A new federal tax bill passed by the Senate yesterday and sent to President George W. Bush for signature will have a spotty effect on technology budgeting, according to one prominent analyst.
The tax bill, titled “American Jobs Creation Act of 2004,” was designed partly to meet European Union objections to tax breaks for American exporters. It contains about US$136 billion in tax breaks over 10 years, with offsetting cutbacks on tax shelters.
Large Companies Benefit
It will be worth about one cent a share to Microsoft and less to Oracle through replacement of the much-debated Extraterritorial Income Tax, according to GoldmanSachs analyst Rick Sherlund. Microsoft will be able to repatriate about $1.64 billion for an income tax of about $86 million; it would be $570 million under existing rates. Oracle has $3.1 billion in foreign-source income to be recalled.
General corporate tax rates drop from 35 percent to 32 percent for “producers,” which include traditional manufacturers as well as software developers, farmers and movie-makers. That cut is projected to total $76.5 billion over 10 years.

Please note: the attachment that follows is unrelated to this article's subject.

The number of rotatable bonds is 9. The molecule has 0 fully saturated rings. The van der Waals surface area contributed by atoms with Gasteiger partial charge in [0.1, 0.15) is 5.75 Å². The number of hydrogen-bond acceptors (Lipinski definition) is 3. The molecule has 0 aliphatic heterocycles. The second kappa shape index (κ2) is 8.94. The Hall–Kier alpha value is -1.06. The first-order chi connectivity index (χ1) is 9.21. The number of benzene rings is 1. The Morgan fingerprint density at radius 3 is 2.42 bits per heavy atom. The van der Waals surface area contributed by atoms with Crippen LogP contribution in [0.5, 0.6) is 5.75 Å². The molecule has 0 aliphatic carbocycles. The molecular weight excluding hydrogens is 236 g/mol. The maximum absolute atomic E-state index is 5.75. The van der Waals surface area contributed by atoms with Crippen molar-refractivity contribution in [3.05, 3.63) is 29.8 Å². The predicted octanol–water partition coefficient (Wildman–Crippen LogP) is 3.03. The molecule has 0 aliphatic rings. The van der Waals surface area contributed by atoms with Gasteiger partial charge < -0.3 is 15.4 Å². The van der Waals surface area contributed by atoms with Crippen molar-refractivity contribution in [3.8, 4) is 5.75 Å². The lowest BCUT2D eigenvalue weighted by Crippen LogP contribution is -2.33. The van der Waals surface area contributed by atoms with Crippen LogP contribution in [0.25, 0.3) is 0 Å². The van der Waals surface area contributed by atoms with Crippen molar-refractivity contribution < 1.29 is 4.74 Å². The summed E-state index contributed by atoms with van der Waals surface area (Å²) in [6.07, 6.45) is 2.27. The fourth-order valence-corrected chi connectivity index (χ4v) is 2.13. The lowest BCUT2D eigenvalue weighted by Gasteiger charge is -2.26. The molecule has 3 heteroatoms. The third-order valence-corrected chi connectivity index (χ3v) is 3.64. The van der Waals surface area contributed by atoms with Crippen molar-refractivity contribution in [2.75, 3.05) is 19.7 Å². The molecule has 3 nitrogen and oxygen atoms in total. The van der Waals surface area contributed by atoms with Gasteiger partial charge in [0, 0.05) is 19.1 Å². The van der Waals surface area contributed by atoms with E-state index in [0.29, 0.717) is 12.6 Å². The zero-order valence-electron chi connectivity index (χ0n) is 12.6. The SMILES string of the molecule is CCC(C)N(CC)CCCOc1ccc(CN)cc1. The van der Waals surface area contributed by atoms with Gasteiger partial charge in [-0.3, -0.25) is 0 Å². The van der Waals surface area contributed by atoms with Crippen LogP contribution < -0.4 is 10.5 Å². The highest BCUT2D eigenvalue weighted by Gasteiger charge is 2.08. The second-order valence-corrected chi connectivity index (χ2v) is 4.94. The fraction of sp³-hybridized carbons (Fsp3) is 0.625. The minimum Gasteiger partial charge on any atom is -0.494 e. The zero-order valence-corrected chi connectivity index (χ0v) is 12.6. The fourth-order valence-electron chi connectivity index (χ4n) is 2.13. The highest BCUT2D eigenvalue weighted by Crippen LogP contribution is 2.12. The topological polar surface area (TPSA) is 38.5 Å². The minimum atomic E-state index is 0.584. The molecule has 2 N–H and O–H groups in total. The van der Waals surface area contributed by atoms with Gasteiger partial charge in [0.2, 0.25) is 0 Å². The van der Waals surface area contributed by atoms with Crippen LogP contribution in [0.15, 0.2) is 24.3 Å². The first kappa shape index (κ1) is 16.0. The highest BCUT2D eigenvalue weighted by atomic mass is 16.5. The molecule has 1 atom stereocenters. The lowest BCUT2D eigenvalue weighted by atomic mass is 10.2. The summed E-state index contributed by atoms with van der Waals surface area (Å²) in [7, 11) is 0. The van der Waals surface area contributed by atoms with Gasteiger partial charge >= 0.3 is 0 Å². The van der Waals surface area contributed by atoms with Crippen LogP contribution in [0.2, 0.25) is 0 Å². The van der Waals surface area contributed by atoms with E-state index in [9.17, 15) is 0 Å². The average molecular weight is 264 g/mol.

Offshore Profits Impacted
Most of the impact will be felt from the one-year tax holiday on offshore profits, allowing the repatriation of overseas revenues at 5.25 percent, down from 35 percent. That measure is projected to move $650 billion now parked overseas by multinational companies such as Oracle and Microsoft, boosting Treasury revenues by $2.8 billion but costing a total of $3.3 billion over 10 years.
The bill was approved by the Senate 69-17 after passing the House a week earlier by 280-41. Bush is expected to sign it, claiming it as support for the economy — even though his Treasury secretary, John W. Snow, has strongly criticized it. Senate Finance Chairman Charles Grassley expressed confidence that it will be acceptable to the World Trade Organization and the European Union.
However, Grassley’s confidence was not shared by all. Many Democrats and almost all Republicans voted in favor. But Sen. John McCain, R-Arizona, told the New York Times it is “the worst example of the influence of special-interest groups I have every seen.”
Sen. John B. Breau, D-Louisiana, told the paper, “It’s almost impossible to have a perfect tax bill.”
Breau was critical of the bill, but supported it for provisions favoring oil producers and cruise ship operators. “You have to take the good with the ugly,” he said. “In the end, you have to get things done.”